Generators move through county

OCEANSIDE — If you happened to be driving through Oceanside this past week, you might have spotted the biggest tractor-trailer hauling the biggest cargo you may ever see again.
The one-of-a-kind, 400-foot trailer was hauling away a section of one of the retired steam generators from the San Onofre Nuclear Generating Station, bound for Utah, signaling the last chapter of a 10-year, $671 million plant construction project. The generators were replaced during the past two years and the new ones were rolled up the beach from Oceanside harbor. Three more trips between now and the end of 2011 will complete the transfer process.
For 25 years, the original plant components created the steam that drives San Onofre’s massive turbines. As the components approached the end of their service life, a cost-benefit analysis found that replacing them so the plant can continue operating through its current license period – 2022 – would save customers hundreds of millions of dollars.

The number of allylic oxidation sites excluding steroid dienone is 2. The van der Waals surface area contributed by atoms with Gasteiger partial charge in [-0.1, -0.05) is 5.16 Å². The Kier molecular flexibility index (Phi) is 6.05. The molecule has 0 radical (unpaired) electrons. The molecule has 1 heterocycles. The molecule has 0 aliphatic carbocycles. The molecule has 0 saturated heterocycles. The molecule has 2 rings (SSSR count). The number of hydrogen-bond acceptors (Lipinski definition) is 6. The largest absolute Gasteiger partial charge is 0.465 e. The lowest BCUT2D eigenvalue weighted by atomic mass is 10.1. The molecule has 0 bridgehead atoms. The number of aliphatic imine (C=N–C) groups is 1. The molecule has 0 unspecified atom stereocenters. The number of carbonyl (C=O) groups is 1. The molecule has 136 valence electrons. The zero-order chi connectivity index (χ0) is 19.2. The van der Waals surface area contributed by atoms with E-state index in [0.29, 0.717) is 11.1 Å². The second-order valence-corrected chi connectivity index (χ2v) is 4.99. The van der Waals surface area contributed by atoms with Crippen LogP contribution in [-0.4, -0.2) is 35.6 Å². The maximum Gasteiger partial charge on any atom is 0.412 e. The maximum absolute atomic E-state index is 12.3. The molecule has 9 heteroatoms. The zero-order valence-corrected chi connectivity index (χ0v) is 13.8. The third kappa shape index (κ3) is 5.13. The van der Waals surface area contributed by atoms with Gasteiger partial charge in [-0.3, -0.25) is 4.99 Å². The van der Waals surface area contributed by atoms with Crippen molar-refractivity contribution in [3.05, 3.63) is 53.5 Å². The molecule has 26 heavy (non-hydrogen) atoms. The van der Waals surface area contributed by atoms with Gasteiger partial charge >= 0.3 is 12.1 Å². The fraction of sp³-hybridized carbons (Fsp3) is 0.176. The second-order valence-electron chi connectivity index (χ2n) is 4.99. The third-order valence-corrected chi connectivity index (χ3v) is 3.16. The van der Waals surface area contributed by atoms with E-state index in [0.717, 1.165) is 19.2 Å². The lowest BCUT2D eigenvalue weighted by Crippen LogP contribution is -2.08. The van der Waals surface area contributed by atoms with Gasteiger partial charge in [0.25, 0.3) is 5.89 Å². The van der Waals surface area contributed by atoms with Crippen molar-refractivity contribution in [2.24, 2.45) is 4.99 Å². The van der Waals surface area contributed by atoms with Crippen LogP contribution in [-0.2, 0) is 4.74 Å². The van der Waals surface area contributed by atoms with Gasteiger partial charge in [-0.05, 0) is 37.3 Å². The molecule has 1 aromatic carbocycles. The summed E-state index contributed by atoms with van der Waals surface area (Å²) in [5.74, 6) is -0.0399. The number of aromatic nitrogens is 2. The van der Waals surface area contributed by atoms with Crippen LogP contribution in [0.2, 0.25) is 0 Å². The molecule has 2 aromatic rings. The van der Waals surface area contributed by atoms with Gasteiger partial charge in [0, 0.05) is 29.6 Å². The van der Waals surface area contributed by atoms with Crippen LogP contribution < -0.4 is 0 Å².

Because the used sections being transported to Utah contain low levels of radioactivity, they will be disposed of at a facility licensed to accept such materials.
“As with all aspects of our work at San Onofre, safety will receive our highest attention during this unusual transportation process,” said project manager Craig Harberts.
The components’ level of radioactivity is so low, and the safeguards being used so effective, that a person living along the route will receive no increased exposure from radiation due to the shipment. The U.S. Dept. of Transportation provides a radiation limit for such highway shipments – 10 millirem. Radiation from the steam generator section that will depart the plant during the coming days measures roughly half that limit.


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